Fractured Fairy Tales, 2020 Edition

Interesting story by Victor Mather in the New York Times today. As the title of the piece stated, the Mets really do have "a colorful financial history." I've been reading for years that Nelson Doubleday felt that Fred Wilpon had dealt with him in a less than honest manner. Some of that is detailed in this article. Also interesting was Doubleday's claim by in 2002 when Wilpon was attempting to buy him out of his remaining share of the club:
Doubleday claimed he had been "double-crossed" by a "sham process." He claimed in legal papers that Major League Baseball and the Wilpons were "in cahoots" in a scheme to keep team values down and manufacture "phantom operating losses" to make the game seem less financially sound and in that way create an advantage in negotiations with the players' union. (Baseball dismissed the claim as "nonsense and a complete fabrication.")
That's the same charge that the Player's Association and player's agents have been making for years, and I have little doubt that there is truth to these allegations. This is why club owners are always crying poverty, as they were doing on local sports radio stations during the failed negotiations of May and June, but are never willing to fully open their books to prove their assertions.

The article went on to document another effort by the Wilpons to sell a piece of the club, the one back in 2011 when hedge fund manager David Einhorn was looking to buy a minority share of the ballclub. The way that deal fell apart was documented in this ESPN piece from September, 2011. This is interesting, because the Wilpons claimed this year that it was Steve Cohen who tried to change the deal at the last minute when that sale fell through earlier this year. But it's the Wilpons who have the history of changing deals at the last minute:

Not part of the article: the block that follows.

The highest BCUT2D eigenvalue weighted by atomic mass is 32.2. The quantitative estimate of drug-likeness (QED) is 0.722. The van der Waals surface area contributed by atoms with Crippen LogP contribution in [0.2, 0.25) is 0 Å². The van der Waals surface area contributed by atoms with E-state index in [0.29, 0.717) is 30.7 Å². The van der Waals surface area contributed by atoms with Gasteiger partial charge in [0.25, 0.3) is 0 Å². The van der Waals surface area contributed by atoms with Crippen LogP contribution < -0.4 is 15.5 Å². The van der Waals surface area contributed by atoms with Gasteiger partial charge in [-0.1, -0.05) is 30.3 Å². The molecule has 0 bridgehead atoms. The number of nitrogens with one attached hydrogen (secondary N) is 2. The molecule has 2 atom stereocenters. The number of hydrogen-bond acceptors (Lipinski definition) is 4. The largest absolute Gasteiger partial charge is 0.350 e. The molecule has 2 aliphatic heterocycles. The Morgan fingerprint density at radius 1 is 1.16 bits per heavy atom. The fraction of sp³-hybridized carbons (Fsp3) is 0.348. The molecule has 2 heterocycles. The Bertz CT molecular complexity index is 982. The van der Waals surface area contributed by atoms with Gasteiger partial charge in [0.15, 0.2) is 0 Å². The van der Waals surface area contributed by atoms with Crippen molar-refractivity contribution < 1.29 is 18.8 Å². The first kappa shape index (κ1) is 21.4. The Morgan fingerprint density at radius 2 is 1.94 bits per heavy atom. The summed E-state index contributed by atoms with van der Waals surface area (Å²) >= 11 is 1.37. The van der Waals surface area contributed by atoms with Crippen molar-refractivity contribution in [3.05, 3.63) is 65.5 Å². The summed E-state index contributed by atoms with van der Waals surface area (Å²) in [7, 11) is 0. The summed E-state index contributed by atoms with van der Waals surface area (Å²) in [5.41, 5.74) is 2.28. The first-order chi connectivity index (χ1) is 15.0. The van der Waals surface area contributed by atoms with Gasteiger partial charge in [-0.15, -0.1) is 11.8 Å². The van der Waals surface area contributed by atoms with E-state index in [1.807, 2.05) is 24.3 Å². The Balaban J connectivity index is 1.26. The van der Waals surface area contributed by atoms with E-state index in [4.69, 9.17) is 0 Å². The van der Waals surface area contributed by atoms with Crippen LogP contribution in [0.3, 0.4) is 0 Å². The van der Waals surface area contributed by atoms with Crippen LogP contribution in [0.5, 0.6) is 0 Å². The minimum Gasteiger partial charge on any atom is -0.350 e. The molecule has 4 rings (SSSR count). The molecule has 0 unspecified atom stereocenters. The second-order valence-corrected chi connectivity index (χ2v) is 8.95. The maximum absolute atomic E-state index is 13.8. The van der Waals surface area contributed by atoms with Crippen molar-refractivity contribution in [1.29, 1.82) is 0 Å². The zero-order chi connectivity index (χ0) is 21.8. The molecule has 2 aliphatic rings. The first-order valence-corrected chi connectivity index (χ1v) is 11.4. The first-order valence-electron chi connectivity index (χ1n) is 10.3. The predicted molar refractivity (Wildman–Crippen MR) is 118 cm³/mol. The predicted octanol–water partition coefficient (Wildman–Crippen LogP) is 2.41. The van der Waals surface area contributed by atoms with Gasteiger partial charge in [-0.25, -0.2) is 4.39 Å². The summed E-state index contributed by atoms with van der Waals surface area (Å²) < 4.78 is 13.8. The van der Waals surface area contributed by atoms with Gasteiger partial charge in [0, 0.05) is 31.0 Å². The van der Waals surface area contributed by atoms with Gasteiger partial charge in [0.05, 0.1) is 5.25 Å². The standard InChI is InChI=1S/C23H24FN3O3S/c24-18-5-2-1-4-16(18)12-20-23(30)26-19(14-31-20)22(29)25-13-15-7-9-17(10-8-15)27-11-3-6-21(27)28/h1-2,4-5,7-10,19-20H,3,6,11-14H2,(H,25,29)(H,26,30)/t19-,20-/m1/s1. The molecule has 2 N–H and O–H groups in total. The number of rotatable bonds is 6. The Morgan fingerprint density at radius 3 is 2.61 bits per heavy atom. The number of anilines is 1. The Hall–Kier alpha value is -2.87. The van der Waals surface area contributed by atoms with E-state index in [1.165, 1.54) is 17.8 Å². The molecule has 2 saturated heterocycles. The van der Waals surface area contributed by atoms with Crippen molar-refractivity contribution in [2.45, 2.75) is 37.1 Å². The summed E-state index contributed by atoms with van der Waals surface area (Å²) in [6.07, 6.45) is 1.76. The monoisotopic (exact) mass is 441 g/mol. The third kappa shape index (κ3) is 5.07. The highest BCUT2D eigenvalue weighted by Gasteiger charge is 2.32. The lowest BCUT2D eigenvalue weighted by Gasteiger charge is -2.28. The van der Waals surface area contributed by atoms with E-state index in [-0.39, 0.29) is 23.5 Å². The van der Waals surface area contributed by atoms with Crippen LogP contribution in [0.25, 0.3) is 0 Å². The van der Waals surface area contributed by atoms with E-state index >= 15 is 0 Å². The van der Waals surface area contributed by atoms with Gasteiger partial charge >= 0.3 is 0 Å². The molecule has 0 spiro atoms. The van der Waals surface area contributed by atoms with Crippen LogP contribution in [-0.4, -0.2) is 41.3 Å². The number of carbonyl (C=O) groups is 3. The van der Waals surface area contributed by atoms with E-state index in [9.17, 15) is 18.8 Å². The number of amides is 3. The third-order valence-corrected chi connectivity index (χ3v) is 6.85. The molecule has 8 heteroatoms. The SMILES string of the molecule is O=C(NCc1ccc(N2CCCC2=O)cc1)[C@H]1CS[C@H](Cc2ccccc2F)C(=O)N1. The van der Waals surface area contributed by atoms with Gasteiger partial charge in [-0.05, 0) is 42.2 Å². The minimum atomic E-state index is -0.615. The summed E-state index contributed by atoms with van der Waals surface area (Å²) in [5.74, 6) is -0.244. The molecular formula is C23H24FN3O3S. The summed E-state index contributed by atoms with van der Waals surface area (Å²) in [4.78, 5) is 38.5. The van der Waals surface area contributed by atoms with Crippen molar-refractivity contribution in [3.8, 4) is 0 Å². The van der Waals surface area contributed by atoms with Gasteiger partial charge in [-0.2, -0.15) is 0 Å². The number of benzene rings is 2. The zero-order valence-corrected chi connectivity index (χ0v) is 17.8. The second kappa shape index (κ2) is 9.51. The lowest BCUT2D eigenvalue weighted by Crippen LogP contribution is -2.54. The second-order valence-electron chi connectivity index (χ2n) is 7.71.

Einhorn said he believed the deal was on track as recently as the middle of last week, but then was troubled when he received modifications to the contract before last weekend.

One example, Einhorn said, was that he wanted a clear path from Major League Baseball to gain approval from other owners to become majority owner of the Mets should he successfully exercise that contractual right in a handful of years.

Einhorn, 42, said the Wilpons informed him early on that MLB would have a problem with that language in the contract. So Einhorn indicated he met with Bud Selig, who said that the commissioner's office would not be an impediment to the contract calling for a trigger for other MLB owners to vote to approve him as majority owner should the agreement with the Wilpons eventually call for it.

But, Einhorn alleged, the Wilpons subsequently lobbied MLB to prevent the language calling for a vote of other owners from being included. And the latest contract revisions had omitted the clause that previously had appeared in the agreement, Einhorn said.